Presentation on theme: "Setup Mission Architecture Sponsors: National Aeronautics and Space Administration (NASA) NASA Goddard Space Flight Center (GSFC) NASA Goddard Institute."— Presentation transcript:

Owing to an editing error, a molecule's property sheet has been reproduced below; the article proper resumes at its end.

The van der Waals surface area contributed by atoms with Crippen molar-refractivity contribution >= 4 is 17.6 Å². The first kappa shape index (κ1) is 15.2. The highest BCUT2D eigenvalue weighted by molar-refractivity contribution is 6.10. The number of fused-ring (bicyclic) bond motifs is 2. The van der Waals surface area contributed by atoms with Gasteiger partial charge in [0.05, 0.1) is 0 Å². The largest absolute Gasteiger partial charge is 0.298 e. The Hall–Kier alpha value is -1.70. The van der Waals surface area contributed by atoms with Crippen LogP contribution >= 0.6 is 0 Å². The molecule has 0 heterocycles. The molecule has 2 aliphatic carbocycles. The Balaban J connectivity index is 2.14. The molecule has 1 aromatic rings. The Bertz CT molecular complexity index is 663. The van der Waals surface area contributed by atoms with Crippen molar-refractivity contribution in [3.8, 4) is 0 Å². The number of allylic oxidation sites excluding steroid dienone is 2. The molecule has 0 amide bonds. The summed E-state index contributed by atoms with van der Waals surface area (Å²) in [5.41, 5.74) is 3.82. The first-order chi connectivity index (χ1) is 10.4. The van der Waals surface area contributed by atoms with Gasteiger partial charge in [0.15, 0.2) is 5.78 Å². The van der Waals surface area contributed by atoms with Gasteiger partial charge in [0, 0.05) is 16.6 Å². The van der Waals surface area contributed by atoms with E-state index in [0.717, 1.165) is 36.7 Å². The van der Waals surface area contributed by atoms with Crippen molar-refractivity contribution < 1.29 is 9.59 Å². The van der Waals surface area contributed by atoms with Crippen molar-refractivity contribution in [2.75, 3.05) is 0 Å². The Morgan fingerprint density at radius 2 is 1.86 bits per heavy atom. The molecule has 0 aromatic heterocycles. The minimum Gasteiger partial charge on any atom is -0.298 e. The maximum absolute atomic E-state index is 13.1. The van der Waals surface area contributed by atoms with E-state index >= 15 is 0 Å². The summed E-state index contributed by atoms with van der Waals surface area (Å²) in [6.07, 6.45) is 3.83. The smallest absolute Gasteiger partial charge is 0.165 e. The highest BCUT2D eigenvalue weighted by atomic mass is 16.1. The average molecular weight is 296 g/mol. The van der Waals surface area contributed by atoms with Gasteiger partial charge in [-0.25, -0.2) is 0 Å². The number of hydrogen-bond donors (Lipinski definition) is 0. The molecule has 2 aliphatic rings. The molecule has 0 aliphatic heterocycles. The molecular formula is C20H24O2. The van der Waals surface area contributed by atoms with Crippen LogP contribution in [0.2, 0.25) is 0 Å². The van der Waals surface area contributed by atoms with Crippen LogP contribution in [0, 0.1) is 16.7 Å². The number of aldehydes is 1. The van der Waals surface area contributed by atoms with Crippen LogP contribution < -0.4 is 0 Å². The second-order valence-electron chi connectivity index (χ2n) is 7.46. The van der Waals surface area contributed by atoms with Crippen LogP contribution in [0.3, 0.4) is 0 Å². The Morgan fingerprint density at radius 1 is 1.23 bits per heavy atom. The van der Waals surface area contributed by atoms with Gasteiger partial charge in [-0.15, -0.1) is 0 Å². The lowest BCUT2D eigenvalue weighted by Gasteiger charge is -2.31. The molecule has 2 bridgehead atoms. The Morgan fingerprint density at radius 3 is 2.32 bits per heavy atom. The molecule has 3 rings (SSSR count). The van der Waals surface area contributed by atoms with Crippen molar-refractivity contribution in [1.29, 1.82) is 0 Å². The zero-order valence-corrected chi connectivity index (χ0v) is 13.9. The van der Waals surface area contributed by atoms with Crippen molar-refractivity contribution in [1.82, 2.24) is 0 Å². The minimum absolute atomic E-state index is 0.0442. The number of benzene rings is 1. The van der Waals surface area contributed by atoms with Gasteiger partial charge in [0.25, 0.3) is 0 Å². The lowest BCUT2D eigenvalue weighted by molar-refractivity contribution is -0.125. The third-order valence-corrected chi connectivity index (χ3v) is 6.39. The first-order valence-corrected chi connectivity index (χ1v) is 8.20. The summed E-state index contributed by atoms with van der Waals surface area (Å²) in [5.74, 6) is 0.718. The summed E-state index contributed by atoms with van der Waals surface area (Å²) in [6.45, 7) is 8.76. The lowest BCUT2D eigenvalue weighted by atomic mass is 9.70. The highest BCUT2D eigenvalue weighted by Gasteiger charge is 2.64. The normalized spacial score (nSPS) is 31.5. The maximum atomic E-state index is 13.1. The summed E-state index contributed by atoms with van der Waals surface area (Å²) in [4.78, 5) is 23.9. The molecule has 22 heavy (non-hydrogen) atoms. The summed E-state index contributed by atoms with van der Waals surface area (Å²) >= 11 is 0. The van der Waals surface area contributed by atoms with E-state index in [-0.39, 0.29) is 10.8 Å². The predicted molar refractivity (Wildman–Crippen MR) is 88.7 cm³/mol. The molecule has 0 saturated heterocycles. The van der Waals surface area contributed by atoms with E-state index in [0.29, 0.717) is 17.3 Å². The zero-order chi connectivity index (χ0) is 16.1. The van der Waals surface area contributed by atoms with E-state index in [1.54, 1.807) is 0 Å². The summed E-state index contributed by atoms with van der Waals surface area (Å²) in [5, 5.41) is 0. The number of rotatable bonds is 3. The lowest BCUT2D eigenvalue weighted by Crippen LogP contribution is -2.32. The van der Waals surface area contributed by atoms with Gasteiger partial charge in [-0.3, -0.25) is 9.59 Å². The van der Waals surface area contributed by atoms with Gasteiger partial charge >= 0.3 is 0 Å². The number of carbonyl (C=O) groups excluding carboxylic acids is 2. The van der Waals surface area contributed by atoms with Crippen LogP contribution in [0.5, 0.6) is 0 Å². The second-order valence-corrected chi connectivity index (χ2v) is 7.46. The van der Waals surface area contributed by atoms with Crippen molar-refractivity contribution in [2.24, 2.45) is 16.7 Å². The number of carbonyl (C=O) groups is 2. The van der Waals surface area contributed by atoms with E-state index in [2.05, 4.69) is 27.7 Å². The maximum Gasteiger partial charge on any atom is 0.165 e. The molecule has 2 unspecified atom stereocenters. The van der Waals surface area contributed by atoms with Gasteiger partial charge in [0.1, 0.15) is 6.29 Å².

Setup Mission Architecture Sponsors: National Aeronautics and Space Administration (NASA) NASA Goddard Space Flight Center (GSFC) NASA Goddard Institute for Space Studies (GISS) NASA New York City Research Initiative (NYCRI) Stevens Institute of Technology (SIT) Contributors: Dr. Siva Thangam (PI) Professor Joseph Miles (PI) William Carroll (HST) Michael Creech (HSS) Kelly Blumenthal (HSS) Space exploration has been severely curtailed since 1969, when NASA first sent a man to walk on the moon. An entrepreneurial enterprise to re-energize the space program in which lunar resources would be mined and processed is conceptualized in this research project. This project involves the methodology consisting of the three components of lunar exploration: i) Earth-to-Moon cargo and personnel transport, ii) assembly of a sustainable lunar colony, and iii) the processing of minerals from lunar soil. The lunar soil or regolith is comprised of many minerals. Various product outputs from processing regolith will be analyzed to determine the most profitable resource combination after twenty-five years of operation. Ilmenite (FeTiO 3 ), a mineral in regolith, would be processed to yield solid titanium for spacecraft manufacture and oxygen to be used as breathable air for present or future exploration. Quartz, another mineral in regolith, would be refined into silicon for use in solar energy. In addition, Helium-3 would be separated from the regolith for use in nuclear fusion reactors. There is evidence that supports water on the moon, specifically in Shackleton crater- making it the desired location of our lunar facility. Spectrophotometer readings and radio images of the surface of the moon indicate high levels of hydrogen, a major component of water. Theoretically, high levels of hydrogen could indicate the presence of water ice. From Apollo 17, NASA The first configuration only mines ilmenite and water for twenty-five years. The second mines ilmenite and water, and after five years also mines quartz for processing into silicon for the remaining twenty years. In the third configuration, ilmenite, water and Helium-3 are extracted from regolith for 25 years. The fourth configuration is a combination of systems two and three, where after five years of mining ilmenite, water and Helium-3 alone, quartz is processed into silicon, making it the most desirable configuration. The mission’s cost can be reduced with technological developments in mission architecture from the Earth’s surface to LEO and back. Discovery of other rare materials on the Moon can increase the desirability of future lunar exploration. The proposed system has three operational regions with unique vehicles specific to each environment. The first region is the Earth’s surface to Low Earth Orbit (LEO). Here, NASA’s Cargo Launch Vehicle (CaLV), the Ares V rocket transports cargo up to LEO. Ares I Rockets to transport astronauts to LEO via a Crew Exploration Vehicle (CEV), and a Space Shuttle take goods back to the Earth’s surface from the International Space Station. Initially, the Lunar Cargo Transport Vehicle (LCTV) will deploy two new stations complete with docking modules for cargo and solar panels supplying energy, enabling pressurization. One station will be located at Low Lunar Orbit (LLO), and the other station will be located at the L4 Lagrange Point. The second zone is between LEO, LLO, and the L4 Earth-Moon Lagrange Point. In this region, an LCTV transports cargo from LEO to LLO where it transfers payload to the LLO Station. Then, the LCTV can pick up base manufactured products for transport to the L4 Lagrange Point and then to LEO, where it refuels and picks up more cargo as required. The third region is between LLO and the surface of the Moon. The Lunar Product Transport Vehicle (LPTV) brings material back and forth between the lunar outpost and the LLO Station. Power for the lunar based system would be supplied by two 9-meter solar arrays, as described in the Lunar Surface Systems Project Overview given by Chris Culbert. These solar arrays have a net power generation of 11.2kW, and are equipped with 720 kWh regenerative fuel cells. As the base expands, more solar arrays would be added, according to necessity. Estimates for the total power needed to keep a habitat functioning were based off of the design for a Minimal Functional Habitat, conceptualized by Dr. David L. Akin, Massimiliano Di Capua, Omar Medina and Adam Mirvis, from the Space Systems Laboratory in the University of Maryland. In their report, total power needed would peak at 2590 W, which makes the use of the 9-m arrays ideal. This habitat design allows for a crew of up to 4 astronauts, and includes the power necessary to keep the area heated, pressurized, lighted appropriately, and other necessities for optimized crew comfort and survival. The Lunar Cargo Transport Vehicle draws its power from four solar arrays. These arrays each have a total power output of 546.8 W, with current photovoltaic cell efficiencies. The L4 Lagrange Point Station has similar energy requirements. The LLO Station, however, would require additional power and fuel to maintain orbit. The concept of this mission, initially, is to process ilmenite (FeTiO 3 ) and water (H 2 O) into their profitable component titanium and life sustaining oxygen. Titanium can be extracted through the following process, which requires 2.22 kW. 2 FeTiO 3 (s) + 2 H 2 (g) --> 2 Fe(s) + 2 TiO 2 (s) + 2 H 2 O(l) 2 TiO 2 (s) + 2 H + + 2 e - --> Ti 2 O 3 (s) + H 2 O(l) Ti 2 O 3 (s) + 2 H + + 2 e - --> 2 TiO(s) + H 2 O(l) 2 TiO(s) + 4 H + + 4 e - --> 2 Ti(s) + 2 H 2 O(l) 2H 2 O(l) --> H + + 2 e - + ½ O 2 (g) (electrolysis) Regolith is 30% ilmenite by composition. For every 1 kg regolith processed, 300 g ilmenite are produced. From this 300 g, 96 g titanium and 192 g oxygen are produced. To produce oxygen, water ice would have to be pressurized to prevent sublimination caused by extremes in temperature and pressure. The liquid water would then be put through hydrolysis Expansion of the lunar outpost would allow other lunar resources to be cultivated, i.e. silicon and helium-3. The FCC Cambridge process is being adapted for silicon. This process is similar to electrolysis, where the silicon is separated from the oxygen. Helium- 3 could be released from regolith at extremely high temperatures. LCTV in LEO in transit to LLO System’s Crew Rotation Architecture The surface outpost is constructed of interlocking modules that are covered in regolith and powered by an array of solar panels. Additional modules are brought to the base as needed. The number of modules is dependent on the materials being mined at that time. The ground operation has two different classes of rovers that carry out base tasks. Mining rovers, or Miners, are a class dedicated to digging up regolith and bringing it back to the hub. There are also building rovers, or Builders, that are dedicated to erecting the outpost, making large scale repairs of the outpost, positioning equipment, and moving modules to where they are need. The combination of builders and rovers are responsible for covering the living quarters in regolith during the construction of the outpost. Initially the outpost has three Miners and three Builders, and this small fleet is expanded upon every LCTV expansion flight. Radio image of the Lunar South Pole (Shackleton Crater). Dark blue indicates high levels of hydrogen. The moon's surface is covered with a dirt like substance called regolith, which is a combination of many minerals. One, ilmenite (FeTiO3) can be broken down through a series of steps into valuable elements, especially titanium. Oxygen, another component of ilmenite, can provide astronauts with breathable air. The bottom of Shackleton crater is in a permanent shadow, where the sun never rises more than 1.6 degrees off the horizon possibly causing water ice to form. Along with ilmenite, lunar regolith contains other useful substances like helium-3 and quartz (SiO 2 ). Helium-3 is an isotope of helium. In large quantities, it can be used to power radiation-free, environmentally-friendly nuclear fusion reactors. Quartz contains silicon, an element that is useful in the production of another green technology- solar power. Year System Configuration 1: Ilmenite and Water Only System Configuration 2: Ilmenite, Water, and Quartz Only System Configuration 3: Ilmenite, Water, and Helium-3 Only System Configuration 4: Ilmenite, Water, Helium-3, and Quartz 0-$21,564,740,323.88 1-$26,597,184,696.51-$29,500,929,155.24-$63,354,645,310.38-$24,550,531,409.21 5-$63,731,844,426.26-$66,162,449,884.99-$108,420,461,897.89-$61,197,942,554.16 10-$108,664,743,100.33-$108,918,176,400.33-$108,420,461,897.89-$103,310,749,941.67 15-$151,838,774,591.85-$149,644,014,391.85-$151,523,229,059.32-$143,099,434,061.83 20-$193,620,586,600.83-$188,377,899,900.83-$192,947,614,994.68-$179,835,810,914.65 25-$233,270,705,405.03-$224,464,804,705.03-$231,164,925,164.27-$212,915,467,182.65 26-$240,816,318,285.87-$231,221,816,585.87-$238,362,322,131.42-$218,608,503,266.49 Main Mission Architecture Lunar Outpost